Perched on the foothills of the Margallas, the shrine of Bari Imam overlooks the village of Noorpur Shahan on the outskirts of Islamabad.
A fetid stream, blackened with sewage, cuts through the ramshackle clutter of houses that make up this once picturesque settlement.
Noorpur Shahan is also home to a small transgender community, who live off the economy of the shrine, which attracts thousands of visitors each year.
“We are not welcome in nicer neighbourhoods, even if we can afford the rent, we are turned away. This neighbourhood is very poor and most residents are illegal squatters,” says transgender activist Nadeem Kashish, introducing the neighbourhood.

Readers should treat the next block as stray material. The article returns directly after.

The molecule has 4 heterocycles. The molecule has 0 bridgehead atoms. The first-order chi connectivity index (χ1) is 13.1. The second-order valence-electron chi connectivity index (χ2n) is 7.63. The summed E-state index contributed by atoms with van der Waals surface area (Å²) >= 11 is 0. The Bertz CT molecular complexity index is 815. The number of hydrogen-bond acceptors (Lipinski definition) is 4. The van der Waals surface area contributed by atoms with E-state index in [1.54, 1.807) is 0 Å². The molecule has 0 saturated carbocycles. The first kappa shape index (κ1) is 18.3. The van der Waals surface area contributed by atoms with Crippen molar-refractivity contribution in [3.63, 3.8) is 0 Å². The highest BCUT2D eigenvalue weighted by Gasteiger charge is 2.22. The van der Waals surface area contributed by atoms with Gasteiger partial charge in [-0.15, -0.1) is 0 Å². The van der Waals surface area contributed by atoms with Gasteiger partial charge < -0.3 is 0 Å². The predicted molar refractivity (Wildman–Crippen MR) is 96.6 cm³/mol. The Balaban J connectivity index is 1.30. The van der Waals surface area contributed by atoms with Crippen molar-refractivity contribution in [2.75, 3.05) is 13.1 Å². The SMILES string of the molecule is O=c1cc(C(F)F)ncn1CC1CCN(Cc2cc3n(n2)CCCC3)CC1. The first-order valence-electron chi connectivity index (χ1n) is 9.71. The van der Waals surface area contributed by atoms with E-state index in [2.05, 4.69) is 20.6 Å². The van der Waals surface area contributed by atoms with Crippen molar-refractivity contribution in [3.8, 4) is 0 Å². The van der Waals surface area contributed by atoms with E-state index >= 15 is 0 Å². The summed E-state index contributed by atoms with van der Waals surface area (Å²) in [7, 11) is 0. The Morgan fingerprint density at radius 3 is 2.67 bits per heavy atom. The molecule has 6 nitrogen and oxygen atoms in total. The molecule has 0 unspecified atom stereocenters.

Kashish sits on a steel charpoy in his home in Noorpur Shahan. He is dressed in a men’s button down shirt and jeans and prefers to be identified by the male pronoun.
His modest room, painted in pastel colours, is kept immaculately tidy. Kashish is surrounded by some friends from the transgender community and television reporters who have gathered to interview him.
He runs the Shemale Association for Fundamental Rights (Safar) and has been in the news lately, for plans to build a transgender friendly mosque.
Pakistan’s trans community routinely faces discrimination and violence, and is also not entirely welcome in mosques.
It’s not just Pakistan; the Saudi government also recently stated that transgender persons would not be issued visas to travel to Saudi Arabia for Umrah and Hajj.
“While we are welcome in shrines and Imambargahs, we face resistance in trying to enter mosques. When we do go to mosques, we do so discreetly, wearing men’s clothing. It feels wrong, almost fraudulent,” explains Kashish.